Economists Try Open-Source Peer Review

7 March 2007 at 12:12 am 3 comments

| Peter Klein |

It didn’t work so well for Nature, but a new economics journal, e-conomics, is giving open-source peer review a try. The journal, associated with the Kiel Institute, “adopts a ‘Linux approach’ to publication, viewing research as a cooperative enterprise between authors, editors, referees and readers.” After a paper is submitted, it is posted on the journal’s site and registered readers are invited to comment and to rate other readers’ comments. Formal referee reports are also solicited and, when received, published on the site, along with author responses to the reader discussion and to the referees. If the paper is accepted, this history is preserved along with the final version of the paper, which remains freely available.

There are already some good submissions available for public review, including Oliver Williamson’s “Transaction Cost Economics: An Introduction,” a revised version of which will also constitute the introduction to the Elgar Companion to Transaction Cost Economics.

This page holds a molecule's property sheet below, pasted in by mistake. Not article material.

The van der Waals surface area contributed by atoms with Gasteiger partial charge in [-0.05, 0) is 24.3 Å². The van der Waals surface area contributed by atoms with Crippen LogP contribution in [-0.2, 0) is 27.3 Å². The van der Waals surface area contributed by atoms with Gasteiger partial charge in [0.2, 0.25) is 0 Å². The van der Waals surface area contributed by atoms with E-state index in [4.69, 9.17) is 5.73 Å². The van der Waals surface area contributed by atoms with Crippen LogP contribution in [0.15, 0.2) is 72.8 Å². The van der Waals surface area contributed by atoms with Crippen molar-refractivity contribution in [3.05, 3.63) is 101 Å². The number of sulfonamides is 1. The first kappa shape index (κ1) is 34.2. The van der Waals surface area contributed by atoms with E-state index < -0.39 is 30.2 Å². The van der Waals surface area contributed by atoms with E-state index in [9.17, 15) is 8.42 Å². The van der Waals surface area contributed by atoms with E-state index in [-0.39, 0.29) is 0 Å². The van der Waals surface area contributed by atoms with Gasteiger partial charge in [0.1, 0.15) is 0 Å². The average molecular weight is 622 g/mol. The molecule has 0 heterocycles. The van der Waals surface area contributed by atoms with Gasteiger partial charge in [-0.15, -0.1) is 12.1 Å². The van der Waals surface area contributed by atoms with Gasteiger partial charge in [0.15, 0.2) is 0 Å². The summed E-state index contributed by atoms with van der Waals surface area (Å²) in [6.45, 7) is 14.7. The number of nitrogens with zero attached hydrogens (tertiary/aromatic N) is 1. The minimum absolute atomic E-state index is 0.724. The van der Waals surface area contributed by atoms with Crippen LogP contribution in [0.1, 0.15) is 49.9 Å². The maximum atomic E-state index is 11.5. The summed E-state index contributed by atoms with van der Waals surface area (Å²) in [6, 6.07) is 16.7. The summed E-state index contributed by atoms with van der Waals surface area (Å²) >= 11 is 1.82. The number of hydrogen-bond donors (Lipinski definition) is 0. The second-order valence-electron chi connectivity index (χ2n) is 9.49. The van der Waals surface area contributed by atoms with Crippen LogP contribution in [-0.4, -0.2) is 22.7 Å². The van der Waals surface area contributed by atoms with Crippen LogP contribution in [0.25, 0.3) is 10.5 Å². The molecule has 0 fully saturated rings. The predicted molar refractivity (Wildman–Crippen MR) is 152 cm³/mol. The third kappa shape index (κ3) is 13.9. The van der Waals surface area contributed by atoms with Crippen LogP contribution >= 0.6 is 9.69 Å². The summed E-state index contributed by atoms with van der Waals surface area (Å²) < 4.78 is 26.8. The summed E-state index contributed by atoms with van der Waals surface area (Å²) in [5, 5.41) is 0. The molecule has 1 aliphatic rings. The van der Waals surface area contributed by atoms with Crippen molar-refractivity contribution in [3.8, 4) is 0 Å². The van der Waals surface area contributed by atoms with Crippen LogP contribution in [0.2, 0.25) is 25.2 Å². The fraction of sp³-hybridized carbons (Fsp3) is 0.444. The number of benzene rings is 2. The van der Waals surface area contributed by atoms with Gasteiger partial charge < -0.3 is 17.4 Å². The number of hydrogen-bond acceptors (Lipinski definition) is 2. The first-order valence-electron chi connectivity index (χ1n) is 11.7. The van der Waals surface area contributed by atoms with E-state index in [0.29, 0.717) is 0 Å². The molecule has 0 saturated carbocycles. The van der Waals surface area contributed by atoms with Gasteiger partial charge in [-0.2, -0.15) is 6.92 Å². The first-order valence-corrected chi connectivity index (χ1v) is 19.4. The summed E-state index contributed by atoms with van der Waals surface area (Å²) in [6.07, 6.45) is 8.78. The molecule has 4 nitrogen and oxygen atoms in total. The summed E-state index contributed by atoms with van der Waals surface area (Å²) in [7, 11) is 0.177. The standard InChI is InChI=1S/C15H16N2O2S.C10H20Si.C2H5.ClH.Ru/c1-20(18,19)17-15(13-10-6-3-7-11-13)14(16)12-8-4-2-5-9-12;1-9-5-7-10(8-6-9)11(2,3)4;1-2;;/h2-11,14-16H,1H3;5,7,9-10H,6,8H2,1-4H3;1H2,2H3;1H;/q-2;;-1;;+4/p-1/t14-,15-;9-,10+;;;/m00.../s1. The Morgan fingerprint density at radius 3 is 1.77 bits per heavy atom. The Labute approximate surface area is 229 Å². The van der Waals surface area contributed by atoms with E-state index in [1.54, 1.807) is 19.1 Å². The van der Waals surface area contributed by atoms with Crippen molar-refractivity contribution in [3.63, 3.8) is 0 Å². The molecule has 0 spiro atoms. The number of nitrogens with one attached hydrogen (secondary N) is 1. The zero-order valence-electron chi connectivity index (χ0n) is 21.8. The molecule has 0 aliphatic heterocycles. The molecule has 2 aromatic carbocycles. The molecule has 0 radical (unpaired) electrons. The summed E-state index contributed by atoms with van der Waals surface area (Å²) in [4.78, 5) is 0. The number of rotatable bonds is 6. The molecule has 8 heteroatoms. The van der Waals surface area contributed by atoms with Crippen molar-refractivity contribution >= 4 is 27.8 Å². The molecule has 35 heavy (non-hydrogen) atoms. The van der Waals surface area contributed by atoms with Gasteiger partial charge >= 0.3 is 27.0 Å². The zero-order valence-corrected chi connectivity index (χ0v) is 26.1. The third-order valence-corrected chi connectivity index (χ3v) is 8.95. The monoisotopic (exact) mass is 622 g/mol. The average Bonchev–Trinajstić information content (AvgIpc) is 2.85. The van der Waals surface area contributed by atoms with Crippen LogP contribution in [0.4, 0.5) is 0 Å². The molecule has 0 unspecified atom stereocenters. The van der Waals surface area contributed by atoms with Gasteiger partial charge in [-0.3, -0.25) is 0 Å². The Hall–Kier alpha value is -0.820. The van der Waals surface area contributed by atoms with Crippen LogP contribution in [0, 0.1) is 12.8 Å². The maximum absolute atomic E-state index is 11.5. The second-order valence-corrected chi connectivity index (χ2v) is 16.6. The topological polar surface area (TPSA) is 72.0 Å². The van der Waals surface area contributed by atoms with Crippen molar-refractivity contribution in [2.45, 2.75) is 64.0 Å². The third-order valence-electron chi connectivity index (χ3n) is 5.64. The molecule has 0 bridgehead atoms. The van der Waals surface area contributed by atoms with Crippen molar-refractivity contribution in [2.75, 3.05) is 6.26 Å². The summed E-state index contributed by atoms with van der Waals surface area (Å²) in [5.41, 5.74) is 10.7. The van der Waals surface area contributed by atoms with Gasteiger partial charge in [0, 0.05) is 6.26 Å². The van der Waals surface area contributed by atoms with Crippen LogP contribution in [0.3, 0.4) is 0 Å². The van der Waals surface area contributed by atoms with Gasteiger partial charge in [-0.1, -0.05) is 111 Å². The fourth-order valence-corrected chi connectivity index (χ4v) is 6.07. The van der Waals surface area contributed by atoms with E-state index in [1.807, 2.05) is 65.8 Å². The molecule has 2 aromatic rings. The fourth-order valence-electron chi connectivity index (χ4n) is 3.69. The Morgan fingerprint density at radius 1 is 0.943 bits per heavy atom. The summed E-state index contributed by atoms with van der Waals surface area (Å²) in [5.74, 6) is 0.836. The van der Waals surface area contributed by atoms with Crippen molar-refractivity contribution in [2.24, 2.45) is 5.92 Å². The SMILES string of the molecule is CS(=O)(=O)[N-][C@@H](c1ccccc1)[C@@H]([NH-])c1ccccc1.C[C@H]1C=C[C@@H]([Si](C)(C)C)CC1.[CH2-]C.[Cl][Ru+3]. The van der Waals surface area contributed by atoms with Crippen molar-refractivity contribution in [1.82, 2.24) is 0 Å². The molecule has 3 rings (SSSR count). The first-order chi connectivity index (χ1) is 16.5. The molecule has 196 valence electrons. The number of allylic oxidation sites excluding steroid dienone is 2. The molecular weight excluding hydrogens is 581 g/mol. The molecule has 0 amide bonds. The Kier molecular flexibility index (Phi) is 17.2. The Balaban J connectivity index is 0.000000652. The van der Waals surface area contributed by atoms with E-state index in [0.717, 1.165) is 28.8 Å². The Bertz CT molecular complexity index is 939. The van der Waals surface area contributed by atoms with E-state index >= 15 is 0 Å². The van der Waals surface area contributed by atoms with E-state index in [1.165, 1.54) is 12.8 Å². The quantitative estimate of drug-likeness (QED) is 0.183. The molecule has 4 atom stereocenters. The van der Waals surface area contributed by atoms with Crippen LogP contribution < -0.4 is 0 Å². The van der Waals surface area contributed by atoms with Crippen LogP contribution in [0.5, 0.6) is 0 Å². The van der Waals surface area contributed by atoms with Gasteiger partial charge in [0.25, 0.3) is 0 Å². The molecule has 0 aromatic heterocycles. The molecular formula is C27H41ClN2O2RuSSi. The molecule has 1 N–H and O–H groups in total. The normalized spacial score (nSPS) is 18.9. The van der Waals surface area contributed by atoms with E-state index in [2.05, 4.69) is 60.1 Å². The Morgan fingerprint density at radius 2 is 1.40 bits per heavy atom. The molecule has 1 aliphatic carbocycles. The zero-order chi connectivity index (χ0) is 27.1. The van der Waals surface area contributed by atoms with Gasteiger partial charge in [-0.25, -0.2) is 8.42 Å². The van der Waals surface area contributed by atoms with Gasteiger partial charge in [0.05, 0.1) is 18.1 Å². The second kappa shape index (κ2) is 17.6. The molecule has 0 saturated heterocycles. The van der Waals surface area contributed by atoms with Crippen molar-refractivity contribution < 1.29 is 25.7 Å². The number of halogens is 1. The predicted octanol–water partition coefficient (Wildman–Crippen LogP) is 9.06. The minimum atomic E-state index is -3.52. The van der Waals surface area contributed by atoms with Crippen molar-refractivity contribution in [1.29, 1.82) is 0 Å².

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3 Comments Add your own

  • 1. Chih-mao Hsieh  |  7 March 2007 at 12:10 pm

    That’s one heck of an advisory board. I’ve skimmed through the site and my main questions are:

    (1) Will ‘e-conomics’ end up being taken seriously, towards tenure? Any thoughts on whether it will vary dramatically from school-to-school? I notice that the advisory board is composed of some godfathers in the USA, but most of the editorial board and subscribers hail from Europe. Is publication in ‘e-conomics’ more likely to impact tenure requirements and/or dossiers in Europe than the USA?
    (2) Will publication in this outlet require an agreement not to submit for publication in the more-traditional outlets? Will the more-traditional outlets disallow manuscripts of papers already published in ‘e-conomics’?

  • […] (Quelle: Organizations and Markets) […]

  • […] further discussion at Organizations & Markets, the blog which brougth this issue to our […]

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